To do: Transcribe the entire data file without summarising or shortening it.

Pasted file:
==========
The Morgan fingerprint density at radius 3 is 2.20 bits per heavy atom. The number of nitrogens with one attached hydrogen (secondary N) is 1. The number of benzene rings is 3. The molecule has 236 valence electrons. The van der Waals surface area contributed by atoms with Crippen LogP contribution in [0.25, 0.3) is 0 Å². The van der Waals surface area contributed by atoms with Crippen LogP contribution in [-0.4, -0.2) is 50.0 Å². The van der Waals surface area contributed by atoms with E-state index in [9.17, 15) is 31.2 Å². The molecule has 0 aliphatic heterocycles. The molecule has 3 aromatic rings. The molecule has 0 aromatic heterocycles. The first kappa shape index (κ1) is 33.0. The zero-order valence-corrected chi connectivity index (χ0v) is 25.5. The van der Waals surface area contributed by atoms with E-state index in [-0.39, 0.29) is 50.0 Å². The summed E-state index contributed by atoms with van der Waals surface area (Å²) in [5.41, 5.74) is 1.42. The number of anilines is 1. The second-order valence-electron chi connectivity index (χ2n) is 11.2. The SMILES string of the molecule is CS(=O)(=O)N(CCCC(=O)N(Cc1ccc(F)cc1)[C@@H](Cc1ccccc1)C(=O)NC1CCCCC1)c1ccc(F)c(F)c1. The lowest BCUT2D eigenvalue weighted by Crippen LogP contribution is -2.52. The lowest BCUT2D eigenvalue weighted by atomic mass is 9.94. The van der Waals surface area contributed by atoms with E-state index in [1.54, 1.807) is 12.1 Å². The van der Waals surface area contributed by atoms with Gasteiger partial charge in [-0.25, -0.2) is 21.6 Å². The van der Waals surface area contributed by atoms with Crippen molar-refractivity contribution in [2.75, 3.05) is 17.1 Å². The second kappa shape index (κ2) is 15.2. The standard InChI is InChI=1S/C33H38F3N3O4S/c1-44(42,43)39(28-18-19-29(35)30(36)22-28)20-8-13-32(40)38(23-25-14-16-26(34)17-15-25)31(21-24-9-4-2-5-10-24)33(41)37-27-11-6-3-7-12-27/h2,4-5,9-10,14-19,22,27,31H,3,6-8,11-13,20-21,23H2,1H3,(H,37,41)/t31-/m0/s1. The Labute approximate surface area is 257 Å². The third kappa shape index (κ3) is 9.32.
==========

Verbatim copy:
The Morgan fingerprint density at radius 3 is 2.20 bits per heavy atom. The number of nitrogens with one attached hydrogen (secondary N) is 1. The number of benzene rings is 3. The molecule has 236 valence electrons. The van der Waals surface area contributed by atoms with Crippen LogP contribution in [0.25, 0.3) is 0 Å². The van der Waals surface area contributed by atoms with Crippen LogP contribution in [-0.4, -0.2) is 50.0 Å². The van der Waals surface area contributed by atoms with E-state index in [9.17, 15) is 31.2 Å². The molecule has 0 aliphatic heterocycles. The molecule has 3 aromatic rings. The molecule has 0 aromatic heterocycles. The first kappa shape index (κ1) is 33.0. The zero-order valence-corrected chi connectivity index (χ0v) is 25.5. The van der Waals surface area contributed by atoms with E-state index in [-0.39, 0.29) is 50.0 Å². The summed E-state index contributed by atoms with van der Waals surface area (Å²) in [5.41, 5.74) is 1.42. The number of anilines is 1. The second-order valence-electron chi connectivity index (χ2n) is 11.2. The SMILES string of the molecule is CS(=O)(=O)N(CCCC(=O)N(Cc1ccc(F)cc1)[C@@H](Cc1ccccc1)C(=O)NC1CCCCC1)c1ccc(F)c(F)c1. The lowest BCUT2D eigenvalue weighted by Crippen LogP contribution is -2.52. The lowest BCUT2D eigenvalue weighted by atomic mass is 9.94. The van der Waals surface area contributed by atoms with E-state index in [1.54, 1.807) is 12.1 Å². The van der Waals surface area contributed by atoms with Gasteiger partial charge in [-0.25, -0.2) is 21.6 Å². The van der Waals surface area contributed by atoms with Crippen molar-refractivity contribution in [2.75, 3.05) is 17.1 Å². The second kappa shape index (κ2) is 15.2. The standard InChI is InChI=1S/C33H38F3N3O4S/c1-44(42,43)39(28-18-19-29(35)30(36)22-28)20-8-13-32(40)38(23-25-14-16-26(34)17-15-25)31(21-24-9-4-2-5-10-24)33(41)37-27-11-6-3-7-12-27/h2,4-5,9-10,14-19,22,27,31H,3,6-8,11-13,20-21,23H2,1H3,(H,37,41)/t31-/m0/s1. The Labute approximate surface area is 257 Å². The third kappa shape index (κ3) is 9.32.